In the past the standard of health was thought to be the absence of disease and disability (Smith & Parker, 2015). Being sick meant that a person had a disease or disability. Margaret Newman noted that this past thinking and theory was inaccurate, since it did not include the population of patients with chronic disease (Smith & Parker, 2015). Her theory asserts that every person in every situation is part of the universal process of becoming oneself of greater meaning in life. With this concept the individual is reaching new dimensions by expanding consciousness. She felt very strong that people with chronic disease could be labeled as healthy. She introduced a new way of thinking and advanced common healthcare models by adding on the theory of health. Sometimes, circumstances where an individual patient is in, seem hopeless or disorganized. Nurses who followed Newman’s ideas could lead chronically ill patients to a better place. She mentioned in her theory that individuals are constantly interacting with different energies in the universe (Smith & Parker, 2015). These interactions within the universe involve each individual’s unique pattern as a whole.
Patterns are described as genetics, social interactions, development, physical changes, life experiences, routines, conceptions and even death (Smith & Parker, 2015). Throughout someone’s period of life, disease could manifest itself through the person’s evolving patterns. A person could be unaware of the negative effects on their health. An example of this could be the presents of cancer cells. Other times a person may be aware of a negative effect or pattern, such as not allowing a child to attend school because of the present of an immune suppressive disease. In that situation the family is aware that their chronically ill child is suffering from a lack of social interactions with peers, but afraid that the child is leaving the safe place of his home environment.
In my personal experience while working with pediatric patients, I always work with their parents or caregiver together to accomplish healthcare goals. While working with pediatric patients nurses always encounter a so called “gate keeper” in practice (Wheeler, 2014). The so called guardian may be a parent or caregiver who is the protective person of the pediatric patient.
At the beginning of the school year my chronically ill pediatric patient and his family went through a very difficult period of uncertainty. Families often experience a very challenging time by allowing their chronically ill child to leave the secure environment (Wheeler, 2014). It could be a frightening step as the child leaves the safety of a family’s home for most of the day. My pediatric patient was homeschooled for a majority of his life due to his renal disease and immunosuppression.
The family and my pediatric patient experienced a phase of disruption and disorganization with the change from being homeschooled to now attending public school. Through good communication with the family and patient we were able to recognize the pattern. I sat together with the patient alone to gain an inside understanding on the negative influencing factors. Through dialogue we discovered that the patient was suffering from isolation, as he was not experiencing any peer interactions besides his siblings. The family and patient also stated the fear of not being at the family home and becoming sick with the possibility of germs within the school setting. As the nurse, I was successful to help them to identify problematic patterns. From there we were able to turn things around to focus on positive outlooks.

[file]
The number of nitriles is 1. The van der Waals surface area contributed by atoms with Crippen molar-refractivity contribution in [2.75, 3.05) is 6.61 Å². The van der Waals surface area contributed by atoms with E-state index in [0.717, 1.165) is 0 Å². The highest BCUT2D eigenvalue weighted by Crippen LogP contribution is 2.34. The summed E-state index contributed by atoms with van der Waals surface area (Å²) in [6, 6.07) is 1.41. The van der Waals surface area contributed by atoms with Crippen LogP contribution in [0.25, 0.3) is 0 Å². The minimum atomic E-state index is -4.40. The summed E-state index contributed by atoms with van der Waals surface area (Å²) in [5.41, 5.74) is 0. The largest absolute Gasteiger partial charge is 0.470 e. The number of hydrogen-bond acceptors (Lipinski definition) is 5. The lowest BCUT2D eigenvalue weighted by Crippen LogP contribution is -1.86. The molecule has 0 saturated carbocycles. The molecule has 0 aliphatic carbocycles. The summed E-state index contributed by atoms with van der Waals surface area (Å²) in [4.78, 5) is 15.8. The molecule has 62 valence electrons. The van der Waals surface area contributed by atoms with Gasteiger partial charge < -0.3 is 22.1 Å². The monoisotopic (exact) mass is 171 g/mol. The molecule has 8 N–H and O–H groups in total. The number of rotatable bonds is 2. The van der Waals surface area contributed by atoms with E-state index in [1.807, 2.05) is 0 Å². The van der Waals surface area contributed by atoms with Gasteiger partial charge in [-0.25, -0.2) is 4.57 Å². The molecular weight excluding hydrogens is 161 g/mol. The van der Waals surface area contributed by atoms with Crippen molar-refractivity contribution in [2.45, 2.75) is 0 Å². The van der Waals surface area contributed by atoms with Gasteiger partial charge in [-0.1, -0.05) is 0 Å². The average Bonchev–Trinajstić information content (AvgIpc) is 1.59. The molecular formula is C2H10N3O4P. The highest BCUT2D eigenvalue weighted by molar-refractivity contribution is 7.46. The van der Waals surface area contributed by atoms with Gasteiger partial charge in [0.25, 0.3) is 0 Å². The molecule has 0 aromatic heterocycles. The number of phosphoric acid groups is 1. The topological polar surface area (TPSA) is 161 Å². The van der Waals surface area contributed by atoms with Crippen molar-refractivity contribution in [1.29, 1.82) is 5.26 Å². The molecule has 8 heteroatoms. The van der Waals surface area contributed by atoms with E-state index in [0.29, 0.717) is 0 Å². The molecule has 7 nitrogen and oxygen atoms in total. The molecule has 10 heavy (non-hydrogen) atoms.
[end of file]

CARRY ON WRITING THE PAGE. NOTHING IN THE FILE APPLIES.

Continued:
Newman’s hypothesis points out that the individual person is always connecting with other people and the world, such as family, community, work, religion education, and genetics (Smith & Parker, 2015). Culture, government, environment, and healthcare are influences on someone’s health. We were able to develop a mutually supportive care team for the patient that includes the school nurse, teachers, the school psychologist and even the special needs bus driver. The patient and family had to discover a new approach of decision making. They had to learn to live with the uncertainty by trusting others. They were able to find a new medium of relating to family, friends, nurses, teacher, bus drivers and the school psychologist by expanding their consciousness.
With the help and support of these named individuals the patient and family was able to move on to a phase of reorganization. The family and the pediatric patient had to learn during the time of reorganization to gain control of the new situation. As the patient and family learned to live with this new situation, they were thankful that they went forward with this big step of attending a public school in their son’s journey. The patient was in a much happier mood because he met a lot of friends at school. He felt safe and confident in his new environment. The parents stated how cooperative the teachers were by even providing safety measure like adequate handwashing. The patient reported that he loved his friends and the school.
Since the school enrollment, I see a big difference in the mood of the patient. He is overall a lot happier and even become more independent since he started school. Just as Newman ones stated, coping with chronic disease is about learning to live in balance (Smith & Parker, 2015). It is very important for nurses to be always positive and supportive around the patient. This tactic helped my pediatric renal patient who found a healthy place in his consciousness. For now, he is able to live to his fullest potential in the chaos of his life as a renal patient.
Smith, M.C. & Parker M.E. (2015). Nursing theories and nursing practice (4thed.). Philadelphia, PA: F.A. Davis.
Wheeler, G. (2014). Heart of Development: Early and Middle Childhood (1sted.). New York City, NY: Gestalt Press.
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